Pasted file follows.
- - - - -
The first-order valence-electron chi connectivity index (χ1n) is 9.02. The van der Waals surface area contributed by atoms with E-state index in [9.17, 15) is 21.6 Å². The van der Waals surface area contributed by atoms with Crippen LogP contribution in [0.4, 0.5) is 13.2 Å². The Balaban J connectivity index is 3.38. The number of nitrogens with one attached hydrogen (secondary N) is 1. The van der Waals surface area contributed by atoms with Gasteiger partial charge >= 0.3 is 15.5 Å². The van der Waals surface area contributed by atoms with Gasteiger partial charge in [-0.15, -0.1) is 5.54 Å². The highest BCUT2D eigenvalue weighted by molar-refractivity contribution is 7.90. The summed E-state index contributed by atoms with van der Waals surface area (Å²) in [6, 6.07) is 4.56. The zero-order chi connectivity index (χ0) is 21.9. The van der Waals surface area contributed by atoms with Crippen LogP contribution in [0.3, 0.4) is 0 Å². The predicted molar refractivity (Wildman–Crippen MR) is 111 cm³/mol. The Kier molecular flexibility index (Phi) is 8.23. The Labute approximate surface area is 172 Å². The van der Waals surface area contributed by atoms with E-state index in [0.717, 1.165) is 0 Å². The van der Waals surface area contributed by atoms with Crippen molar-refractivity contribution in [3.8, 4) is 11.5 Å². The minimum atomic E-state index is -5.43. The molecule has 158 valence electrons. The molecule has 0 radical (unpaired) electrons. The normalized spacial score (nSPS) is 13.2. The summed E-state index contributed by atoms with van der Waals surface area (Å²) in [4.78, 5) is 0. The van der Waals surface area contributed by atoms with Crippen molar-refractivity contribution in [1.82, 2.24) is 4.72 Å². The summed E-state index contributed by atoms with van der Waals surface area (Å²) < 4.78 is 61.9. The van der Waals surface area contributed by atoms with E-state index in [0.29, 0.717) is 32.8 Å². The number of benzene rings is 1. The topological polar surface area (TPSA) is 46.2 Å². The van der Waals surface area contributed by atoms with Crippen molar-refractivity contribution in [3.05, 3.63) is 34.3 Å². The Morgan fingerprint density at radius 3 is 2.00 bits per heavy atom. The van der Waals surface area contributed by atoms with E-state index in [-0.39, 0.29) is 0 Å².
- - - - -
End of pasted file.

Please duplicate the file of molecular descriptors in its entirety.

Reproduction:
The first-order valence-electron chi connectivity index (χ1n) is 9.02. The van der Waals surface area contributed by atoms with E-state index in [9.17, 15) is 21.6 Å². The van der Waals surface area contributed by atoms with Crippen LogP contribution in [0.4, 0.5) is 13.2 Å². The Balaban J connectivity index is 3.38. The number of nitrogens with one attached hydrogen (secondary N) is 1. The van der Waals surface area contributed by atoms with Gasteiger partial charge >= 0.3 is 15.5 Å². The van der Waals surface area contributed by atoms with Gasteiger partial charge in [-0.15, -0.1) is 5.54 Å². The highest BCUT2D eigenvalue weighted by molar-refractivity contribution is 7.90. The summed E-state index contributed by atoms with van der Waals surface area (Å²) in [6, 6.07) is 4.56. The zero-order chi connectivity index (χ0) is 21.9. The van der Waals surface area contributed by atoms with Crippen LogP contribution in [0.3, 0.4) is 0 Å². The predicted molar refractivity (Wildman–Crippen MR) is 111 cm³/mol. The Kier molecular flexibility index (Phi) is 8.23. The Labute approximate surface area is 172 Å². The van der Waals surface area contributed by atoms with E-state index in [0.717, 1.165) is 0 Å². The van der Waals surface area contributed by atoms with Crippen molar-refractivity contribution in [3.8, 4) is 11.5 Å². The minimum atomic E-state index is -5.43. The molecule has 158 valence electrons. The molecule has 0 radical (unpaired) electrons. The normalized spacial score (nSPS) is 13.2. The summed E-state index contributed by atoms with van der Waals surface area (Å²) in [4.78, 5) is 0. The van der Waals surface area contributed by atoms with Crippen molar-refractivity contribution in [1.82, 2.24) is 4.72 Å². The summed E-state index contributed by atoms with van der Waals surface area (Å²) < 4.78 is 61.9. The van der Waals surface area contributed by atoms with E-state index in [0.29, 0.717) is 32.8 Å². The number of benzene rings is 1. The topological polar surface area (TPSA) is 46.2 Å². The van der Waals surface area contributed by atoms with Crippen molar-refractivity contribution in [3.05, 3.63) is 34.3 Å². The Morgan fingerprint density at radius 3 is 2.00 bits per heavy atom. The van der Waals surface area contributed by atoms with E-state index in [-0.39, 0.29) is 0 Å².